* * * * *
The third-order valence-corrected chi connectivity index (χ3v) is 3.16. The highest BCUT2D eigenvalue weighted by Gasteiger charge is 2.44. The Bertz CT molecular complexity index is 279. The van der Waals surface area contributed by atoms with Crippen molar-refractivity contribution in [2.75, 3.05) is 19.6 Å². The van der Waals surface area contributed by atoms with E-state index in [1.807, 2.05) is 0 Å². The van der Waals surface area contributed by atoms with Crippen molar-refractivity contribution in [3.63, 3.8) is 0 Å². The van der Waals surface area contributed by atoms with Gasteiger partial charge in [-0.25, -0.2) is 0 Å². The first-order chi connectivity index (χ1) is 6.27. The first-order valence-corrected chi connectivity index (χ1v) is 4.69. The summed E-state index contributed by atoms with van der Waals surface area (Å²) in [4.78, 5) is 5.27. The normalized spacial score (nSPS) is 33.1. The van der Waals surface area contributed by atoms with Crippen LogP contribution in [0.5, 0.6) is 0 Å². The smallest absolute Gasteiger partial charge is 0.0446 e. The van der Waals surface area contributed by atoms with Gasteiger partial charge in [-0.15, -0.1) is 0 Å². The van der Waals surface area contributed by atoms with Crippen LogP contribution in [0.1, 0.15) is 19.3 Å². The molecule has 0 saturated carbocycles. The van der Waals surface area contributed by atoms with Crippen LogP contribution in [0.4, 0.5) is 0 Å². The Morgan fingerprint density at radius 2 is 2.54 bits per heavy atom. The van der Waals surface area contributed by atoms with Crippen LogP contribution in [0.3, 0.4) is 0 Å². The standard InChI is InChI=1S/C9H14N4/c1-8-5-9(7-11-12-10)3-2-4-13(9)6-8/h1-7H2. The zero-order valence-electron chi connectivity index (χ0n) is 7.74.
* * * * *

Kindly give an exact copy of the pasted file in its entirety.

The third-order valence-corrected chi connectivity index (χ3v) is 3.16. The highest BCUT2D eigenvalue weighted by Gasteiger charge is 2.44. The Bertz CT molecular complexity index is 279. The van der Waals surface area contributed by atoms with Crippen molar-refractivity contribution in [2.75, 3.05) is 19.6 Å². The van der Waals surface area contributed by atoms with E-state index in [1.807, 2.05) is 0 Å². The van der Waals surface area contributed by atoms with Crippen molar-refractivity contribution in [3.63, 3.8) is 0 Å². The van der Waals surface area contributed by atoms with Gasteiger partial charge in [-0.25, -0.2) is 0 Å². The first-order chi connectivity index (χ1) is 6.27. The first-order valence-corrected chi connectivity index (χ1v) is 4.69. The summed E-state index contributed by atoms with van der Waals surface area (Å²) in [4.78, 5) is 5.27. The normalized spacial score (nSPS) is 33.1. The van der Waals surface area contributed by atoms with Crippen LogP contribution in [0.5, 0.6) is 0 Å². The smallest absolute Gasteiger partial charge is 0.0446 e. The van der Waals surface area contributed by atoms with Gasteiger partial charge in [-0.15, -0.1) is 0 Å². The van der Waals surface area contributed by atoms with Crippen LogP contribution in [0.1, 0.15) is 19.3 Å². The molecule has 0 saturated carbocycles. The van der Waals surface area contributed by atoms with Crippen LogP contribution in [0.4, 0.5) is 0 Å². The Morgan fingerprint density at radius 2 is 2.54 bits per heavy atom. The van der Waals surface area contributed by atoms with Crippen LogP contribution in [0.3, 0.4) is 0 Å². The standard InChI is InChI=1S/C9H14N4/c1-8-5-9(7-11-12-10)3-2-4-13(9)6-8/h1-7H2. The zero-order valence-electron chi connectivity index (χ0n) is 7.74.